Is Your Wi-Fi Slow? Your ISP Might Be to Blame

This story is part of Home Tips, CNET’s collection of practical advice for getting the most out of your home, inside and out.

Is your internet suddenly moving really slowly? It might be due to an outdated router or a less-than-ideal router location. Your connection issues may need only an easy fix, like upgrading to a mesh network or simply restarting your modem and router. But if you’ve already attempted many of the tried-and-true methods and your internet speeds are still subpar, the issue might be something your internet service provider is intentionally doing: bandwidth throttling.

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Yes, you read that right. Your ISP could be making your Wi-Fi slower on purpose. Because of a 2019 Supreme Court decision in which the court declined to hear an appeal on net neutrality, ISPs can still legally stifle your internet, limiting your broadband if you’re streaming more TV than they want and serving slower connections to websites owned by their competitors. 

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One solution to slow Wi-Fi (if it’s caused by internet throttling) is a virtual private network
. Basically, ISPs need to see your IP address to slow down your internet, and a good VPN will shield that identity — though this comes with some limitations and downsides, which I’ll discuss below. We’ll walk you through how to tell if throttling is to blame and, if not, what to do about fixing your crummy Wi-Fi. (You can also learn more about how to get free Wi-Fi anywhere in the world.)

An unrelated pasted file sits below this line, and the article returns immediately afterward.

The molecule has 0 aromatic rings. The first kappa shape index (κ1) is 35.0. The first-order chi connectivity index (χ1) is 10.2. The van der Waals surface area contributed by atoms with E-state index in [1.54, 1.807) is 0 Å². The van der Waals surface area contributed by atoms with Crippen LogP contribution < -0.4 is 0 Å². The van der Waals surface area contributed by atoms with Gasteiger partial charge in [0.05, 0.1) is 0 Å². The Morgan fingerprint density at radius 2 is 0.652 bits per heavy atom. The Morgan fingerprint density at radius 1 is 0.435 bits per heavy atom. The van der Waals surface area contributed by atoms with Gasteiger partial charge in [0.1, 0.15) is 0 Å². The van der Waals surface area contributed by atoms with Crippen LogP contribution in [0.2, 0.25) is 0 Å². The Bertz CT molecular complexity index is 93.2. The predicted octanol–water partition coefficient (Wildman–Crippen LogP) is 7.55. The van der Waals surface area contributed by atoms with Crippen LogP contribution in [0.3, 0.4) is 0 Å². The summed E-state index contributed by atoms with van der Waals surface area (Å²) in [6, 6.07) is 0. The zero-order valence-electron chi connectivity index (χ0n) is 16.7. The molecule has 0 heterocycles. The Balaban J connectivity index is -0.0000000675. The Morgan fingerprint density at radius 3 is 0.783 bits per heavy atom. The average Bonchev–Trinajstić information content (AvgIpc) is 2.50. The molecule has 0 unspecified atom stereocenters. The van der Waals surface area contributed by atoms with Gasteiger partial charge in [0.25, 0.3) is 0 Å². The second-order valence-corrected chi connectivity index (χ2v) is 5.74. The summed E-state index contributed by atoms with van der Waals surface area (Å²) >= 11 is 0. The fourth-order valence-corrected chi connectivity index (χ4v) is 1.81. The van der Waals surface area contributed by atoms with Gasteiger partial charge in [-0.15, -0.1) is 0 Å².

Read more: Best Internet Providers of 2022

Step 1

First, troubleshoot your slow internet connection

So your Wi-Fi is slow and you think your service provider is throttling your connection. Before you jump to those conclusions, it’s important to run through the usual troubleshooting list: Check that your router is centrally located in your home, reposition its antennas, double-check your network security and so on. If you want to read about more ways to optimize your Wi-Fi, check out our suggestions.

If you’ve run through the laundry list and your Wi-Fi is still chugging slowly, move on to the next step.

Screenshot by David Priest/CNET

Step 2

Test your internet speed

 

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Step 3

Find a reliable VPN

 

Screenshot by David Priest/CNET

Step 4

Compare your speed with the VPN

Next, test your internet speed somewhere like Fast.com or Speedtest.net. Compare the results with the same test when your VPN is active. The use of any VPN should cut your speed considerably, so the speed tests should show a discrepancy, with the VPN-active speed being notably slower than the VPN-inactive speed. But a VPN also hides the IP address that providers use to identify you, so if your speed test with the VPN is faster than without the VPN, that may mean your ISP is targeting your IP address for throttling.

Screenshot by David Priest/CNET

OK,

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